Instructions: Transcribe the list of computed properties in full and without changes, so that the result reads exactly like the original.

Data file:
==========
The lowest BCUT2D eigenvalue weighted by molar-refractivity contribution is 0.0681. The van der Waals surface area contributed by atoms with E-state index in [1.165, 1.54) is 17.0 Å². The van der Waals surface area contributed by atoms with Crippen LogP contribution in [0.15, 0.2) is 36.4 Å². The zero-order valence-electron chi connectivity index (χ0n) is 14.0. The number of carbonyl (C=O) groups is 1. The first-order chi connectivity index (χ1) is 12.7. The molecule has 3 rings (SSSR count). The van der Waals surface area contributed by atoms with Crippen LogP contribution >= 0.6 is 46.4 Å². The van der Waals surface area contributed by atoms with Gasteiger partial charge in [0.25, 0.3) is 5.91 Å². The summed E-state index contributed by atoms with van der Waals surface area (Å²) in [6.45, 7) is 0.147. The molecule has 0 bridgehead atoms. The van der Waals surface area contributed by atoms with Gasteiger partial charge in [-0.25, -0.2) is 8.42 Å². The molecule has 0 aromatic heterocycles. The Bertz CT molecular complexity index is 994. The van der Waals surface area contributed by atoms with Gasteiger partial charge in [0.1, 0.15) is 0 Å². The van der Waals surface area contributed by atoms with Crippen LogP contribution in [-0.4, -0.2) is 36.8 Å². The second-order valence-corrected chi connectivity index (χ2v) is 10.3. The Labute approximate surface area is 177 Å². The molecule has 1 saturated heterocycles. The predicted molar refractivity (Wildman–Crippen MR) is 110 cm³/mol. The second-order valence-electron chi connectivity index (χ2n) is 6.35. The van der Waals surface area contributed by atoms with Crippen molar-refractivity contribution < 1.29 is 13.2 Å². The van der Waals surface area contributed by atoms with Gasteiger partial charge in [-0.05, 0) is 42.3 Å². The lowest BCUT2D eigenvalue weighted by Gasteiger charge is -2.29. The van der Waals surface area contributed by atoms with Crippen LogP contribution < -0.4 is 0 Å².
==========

The lowest BCUT2D eigenvalue weighted by molar-refractivity contribution is 0.0681. The van der Waals surface area contributed by atoms with E-state index in [1.165, 1.54) is 17.0 Å². The van der Waals surface area contributed by atoms with Crippen LogP contribution in [0.15, 0.2) is 36.4 Å². The zero-order valence-electron chi connectivity index (χ0n) is 14.0. The number of carbonyl (C=O) groups is 1. The first-order chi connectivity index (χ1) is 12.7. The molecule has 3 rings (SSSR count). The van der Waals surface area contributed by atoms with Crippen LogP contribution >= 0.6 is 46.4 Å². The van der Waals surface area contributed by atoms with Gasteiger partial charge in [0.25, 0.3) is 5.91 Å². The summed E-state index contributed by atoms with van der Waals surface area (Å²) in [6.45, 7) is 0.147. The molecule has 0 bridgehead atoms. The van der Waals surface area contributed by atoms with Gasteiger partial charge in [-0.25, -0.2) is 8.42 Å². The molecule has 0 aromatic heterocycles. The Bertz CT molecular complexity index is 994. The van der Waals surface area contributed by atoms with Gasteiger partial charge in [0.1, 0.15) is 0 Å². The van der Waals surface area contributed by atoms with Crippen LogP contribution in [-0.4, -0.2) is 36.8 Å². The second-order valence-corrected chi connectivity index (χ2v) is 10.3. The Labute approximate surface area is 177 Å². The molecule has 1 saturated heterocycles. The predicted molar refractivity (Wildman–Crippen MR) is 110 cm³/mol. The second-order valence-electron chi connectivity index (χ2n) is 6.35. The van der Waals surface area contributed by atoms with Crippen molar-refractivity contribution < 1.29 is 13.2 Å². The van der Waals surface area contributed by atoms with Gasteiger partial charge in [-0.05, 0) is 42.3 Å². The lowest BCUT2D eigenvalue weighted by Gasteiger charge is -2.29. The van der Waals surface area contributed by atoms with Crippen LogP contribution < -0.4 is 0 Å².